February 13, 2006

In my father's kitchen...

Back again, having spent a good part of the weekend on a bittersweet task. For those of you who don't know me personally, a bit of background: My mother passed away last summer (after a long and difficult illness, so both my brother and I are happier she's in a better place now). We've procrastinated about clearing and selling the house we grew up in as long as we realistically can. It's amazing how very much two people can accumulate over a half century together. In an attempt to avoid being completely overwhelmed, I've tried to approach the task in small chunks: room by room. Where does this all fit in a foodie blog? This weekend's task was the kitchen...

The kitchen of my childhood home was my father's domain. The legend is that when they returned from their honeymoon, my mom made a meal of pasta with Swedish meatballs. Dad ate his dinner, paused, and responded with a critique that included the words "they would be better with..." Mom handed Dad the apron and the spatula, and the rest, as they say, was history...

My dad (Mo, to many) was first generation American of Italian descent, so every holiday meal paid homage to his heritage. Lasagna joined the Thanksgiving turkey. With the Christmas roast beast, homemade ravioli (the production of which really merits a separate post). With the Easter ham, spaghetti ala carbonara. And gnocci joined a collection of charred meats on the summer holiday BBQ buffets.

The kitchen was Mo's "happy place". A teacher, he'd come home from school frustrated and bake bread or a cake to wind down (a stress release I find I've adopted). Recipes served as suggestions, not commandments (a skill I wish I shared more confidently). A homebody, nothing made the man happier than feeding his friends and family. All of my parents friends had standing invitations to dinner any night of the week, and if a weekend passed where dinner was "just the four of us" I sure don't remember it. Many of his friends shared his love of cooking -- and his kitchen -- for various meals over the years. And the annual open house John and I host has roots in Mo's day-after-Christmas bash (again, another post to itself)...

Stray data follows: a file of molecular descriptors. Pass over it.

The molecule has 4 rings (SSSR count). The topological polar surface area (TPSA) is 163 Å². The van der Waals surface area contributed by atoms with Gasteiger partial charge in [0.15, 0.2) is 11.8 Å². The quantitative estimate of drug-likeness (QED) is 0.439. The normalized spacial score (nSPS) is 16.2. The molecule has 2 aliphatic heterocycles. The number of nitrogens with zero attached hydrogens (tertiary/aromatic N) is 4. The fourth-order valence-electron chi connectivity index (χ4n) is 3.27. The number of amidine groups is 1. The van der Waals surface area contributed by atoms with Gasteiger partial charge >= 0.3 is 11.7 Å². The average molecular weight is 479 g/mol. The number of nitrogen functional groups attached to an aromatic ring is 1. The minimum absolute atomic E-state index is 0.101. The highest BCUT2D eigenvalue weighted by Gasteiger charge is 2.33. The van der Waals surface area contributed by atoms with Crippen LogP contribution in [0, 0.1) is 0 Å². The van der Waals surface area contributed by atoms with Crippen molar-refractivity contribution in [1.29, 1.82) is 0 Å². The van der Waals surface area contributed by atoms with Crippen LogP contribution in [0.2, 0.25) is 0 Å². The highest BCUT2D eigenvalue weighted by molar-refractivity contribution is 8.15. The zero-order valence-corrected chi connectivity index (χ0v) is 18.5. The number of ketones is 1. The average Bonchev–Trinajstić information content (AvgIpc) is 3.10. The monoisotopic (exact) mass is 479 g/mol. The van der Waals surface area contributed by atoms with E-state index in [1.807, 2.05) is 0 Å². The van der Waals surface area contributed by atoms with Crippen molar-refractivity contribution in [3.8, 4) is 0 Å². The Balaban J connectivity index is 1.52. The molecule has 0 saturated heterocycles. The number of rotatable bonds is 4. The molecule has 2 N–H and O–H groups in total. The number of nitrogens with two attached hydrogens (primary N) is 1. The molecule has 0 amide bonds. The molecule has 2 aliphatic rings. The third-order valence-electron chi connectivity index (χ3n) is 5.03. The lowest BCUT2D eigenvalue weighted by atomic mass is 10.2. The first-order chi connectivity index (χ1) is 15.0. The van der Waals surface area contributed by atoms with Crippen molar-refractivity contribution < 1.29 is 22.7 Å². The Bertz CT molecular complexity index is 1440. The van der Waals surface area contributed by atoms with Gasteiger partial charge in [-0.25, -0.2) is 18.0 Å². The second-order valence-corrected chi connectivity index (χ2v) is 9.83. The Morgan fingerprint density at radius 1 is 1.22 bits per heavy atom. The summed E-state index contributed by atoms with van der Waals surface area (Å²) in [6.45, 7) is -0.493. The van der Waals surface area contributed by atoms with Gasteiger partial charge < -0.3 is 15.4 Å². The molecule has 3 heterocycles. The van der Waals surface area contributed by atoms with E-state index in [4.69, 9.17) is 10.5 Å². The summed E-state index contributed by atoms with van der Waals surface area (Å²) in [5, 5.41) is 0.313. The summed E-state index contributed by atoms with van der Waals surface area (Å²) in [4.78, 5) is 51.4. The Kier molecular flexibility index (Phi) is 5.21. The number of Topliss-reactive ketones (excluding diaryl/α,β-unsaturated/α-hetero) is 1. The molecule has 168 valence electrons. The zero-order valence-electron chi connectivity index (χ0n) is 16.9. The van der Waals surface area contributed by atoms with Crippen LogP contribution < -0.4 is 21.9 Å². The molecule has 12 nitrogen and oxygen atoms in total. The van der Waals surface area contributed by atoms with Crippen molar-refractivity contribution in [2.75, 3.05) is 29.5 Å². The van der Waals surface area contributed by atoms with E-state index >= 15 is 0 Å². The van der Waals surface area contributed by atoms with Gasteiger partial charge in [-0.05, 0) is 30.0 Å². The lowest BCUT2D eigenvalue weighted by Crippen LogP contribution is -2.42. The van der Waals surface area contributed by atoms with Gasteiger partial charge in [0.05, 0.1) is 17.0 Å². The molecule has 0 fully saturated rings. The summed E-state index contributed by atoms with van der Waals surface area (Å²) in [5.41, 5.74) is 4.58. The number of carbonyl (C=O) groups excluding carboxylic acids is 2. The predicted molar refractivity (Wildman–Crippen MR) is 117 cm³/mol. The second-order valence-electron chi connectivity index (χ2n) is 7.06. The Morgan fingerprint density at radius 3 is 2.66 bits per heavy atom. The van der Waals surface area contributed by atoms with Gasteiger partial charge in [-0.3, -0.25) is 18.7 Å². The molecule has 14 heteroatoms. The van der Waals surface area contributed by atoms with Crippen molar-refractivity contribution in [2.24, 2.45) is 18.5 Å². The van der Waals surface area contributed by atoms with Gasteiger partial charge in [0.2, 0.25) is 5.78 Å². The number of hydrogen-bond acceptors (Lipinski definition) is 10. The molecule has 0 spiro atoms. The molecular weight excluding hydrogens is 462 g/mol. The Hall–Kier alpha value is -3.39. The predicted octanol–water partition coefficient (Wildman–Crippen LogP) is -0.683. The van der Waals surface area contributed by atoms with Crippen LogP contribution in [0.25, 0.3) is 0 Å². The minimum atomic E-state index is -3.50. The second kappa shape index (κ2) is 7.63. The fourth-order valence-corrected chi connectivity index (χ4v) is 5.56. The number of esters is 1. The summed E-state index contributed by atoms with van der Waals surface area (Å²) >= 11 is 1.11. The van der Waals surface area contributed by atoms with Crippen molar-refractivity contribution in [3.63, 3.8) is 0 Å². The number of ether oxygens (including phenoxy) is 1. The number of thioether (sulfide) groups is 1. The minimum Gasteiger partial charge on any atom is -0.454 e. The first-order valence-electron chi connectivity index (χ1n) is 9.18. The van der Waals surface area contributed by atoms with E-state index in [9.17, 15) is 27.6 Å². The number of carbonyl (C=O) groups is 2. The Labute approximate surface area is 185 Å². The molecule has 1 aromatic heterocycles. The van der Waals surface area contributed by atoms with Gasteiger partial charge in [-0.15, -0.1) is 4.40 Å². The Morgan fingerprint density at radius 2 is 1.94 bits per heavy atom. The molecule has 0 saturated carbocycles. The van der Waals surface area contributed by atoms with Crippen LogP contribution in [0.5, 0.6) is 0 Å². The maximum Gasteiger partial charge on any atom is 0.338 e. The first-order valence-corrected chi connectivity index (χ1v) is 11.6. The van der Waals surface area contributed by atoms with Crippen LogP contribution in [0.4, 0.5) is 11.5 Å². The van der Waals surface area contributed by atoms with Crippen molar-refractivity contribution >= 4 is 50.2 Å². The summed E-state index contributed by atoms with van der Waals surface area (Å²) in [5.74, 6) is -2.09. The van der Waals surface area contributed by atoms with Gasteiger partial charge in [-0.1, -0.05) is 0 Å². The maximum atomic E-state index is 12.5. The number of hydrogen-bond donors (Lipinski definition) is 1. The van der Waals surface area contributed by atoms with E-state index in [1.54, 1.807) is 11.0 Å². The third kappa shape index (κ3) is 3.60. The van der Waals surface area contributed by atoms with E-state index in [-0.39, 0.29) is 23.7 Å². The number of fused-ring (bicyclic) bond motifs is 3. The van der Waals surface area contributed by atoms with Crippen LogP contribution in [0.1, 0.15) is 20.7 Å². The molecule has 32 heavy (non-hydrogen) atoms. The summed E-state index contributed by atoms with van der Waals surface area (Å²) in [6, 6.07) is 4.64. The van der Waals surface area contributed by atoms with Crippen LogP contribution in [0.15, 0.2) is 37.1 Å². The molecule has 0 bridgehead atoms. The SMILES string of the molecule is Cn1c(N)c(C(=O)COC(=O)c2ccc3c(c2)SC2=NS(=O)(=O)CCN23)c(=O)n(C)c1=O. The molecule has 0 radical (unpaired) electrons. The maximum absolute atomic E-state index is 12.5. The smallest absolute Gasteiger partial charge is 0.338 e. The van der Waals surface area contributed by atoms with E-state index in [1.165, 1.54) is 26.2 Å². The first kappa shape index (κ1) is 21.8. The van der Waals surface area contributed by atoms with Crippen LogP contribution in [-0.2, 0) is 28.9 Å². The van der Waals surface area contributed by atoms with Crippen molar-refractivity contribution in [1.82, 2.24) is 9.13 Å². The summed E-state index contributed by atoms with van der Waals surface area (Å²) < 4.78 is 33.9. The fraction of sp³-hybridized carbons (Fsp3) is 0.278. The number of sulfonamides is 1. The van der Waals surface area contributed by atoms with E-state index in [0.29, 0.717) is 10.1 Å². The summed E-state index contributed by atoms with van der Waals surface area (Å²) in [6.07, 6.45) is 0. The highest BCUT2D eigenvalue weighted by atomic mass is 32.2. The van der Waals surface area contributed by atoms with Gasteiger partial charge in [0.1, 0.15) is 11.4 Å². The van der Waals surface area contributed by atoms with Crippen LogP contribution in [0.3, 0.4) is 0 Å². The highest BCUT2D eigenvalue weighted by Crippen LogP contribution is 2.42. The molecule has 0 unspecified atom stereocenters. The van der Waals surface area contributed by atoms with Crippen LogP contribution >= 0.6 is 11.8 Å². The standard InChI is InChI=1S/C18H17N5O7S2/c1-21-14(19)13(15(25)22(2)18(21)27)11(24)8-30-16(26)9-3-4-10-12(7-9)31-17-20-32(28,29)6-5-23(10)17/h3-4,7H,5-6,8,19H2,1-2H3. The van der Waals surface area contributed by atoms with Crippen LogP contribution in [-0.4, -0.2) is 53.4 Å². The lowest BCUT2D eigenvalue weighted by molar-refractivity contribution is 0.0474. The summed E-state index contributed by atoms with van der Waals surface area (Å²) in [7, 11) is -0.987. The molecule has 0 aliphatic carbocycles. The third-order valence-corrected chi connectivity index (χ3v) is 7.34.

Over the years, several of Mo's kitchen tools have migrated into my home. But for a man who believed "if one is good, three is better," there was still a mountain of things to go through. Some stuff was easy. We'll donate the three separate sets of 'every day' dishes to charity. Ditto the flatware, and most of the miscellaneous pots and pans.

What I wasn't prepared for -- what was the most meaningful and at the same time the most difficult part of the day -- were the stupid little items that brought back floods of memories, some long-forgotten. And it's these stupid little items that now find a home in my kitchen, and a place in my blog. What did I bring home with me Saturday? Among other things:

  • The jumbo-sized "female spoon" - so named by Henriette, a retired short-order cook who became our babysitter when my brother inconveniently got the chicken pox and my parents couldn't stay home with him. "Henri" entered my world in the first grade (long before I knew what she meant by "female" spoon), remained a part of our lives through the remainder of hers (I figured it out in my teens) -- and taught me that one could be a 'lady' without being a doormat. I've probably got a dozen female spoons in my kitchen already, but now I have Henri's...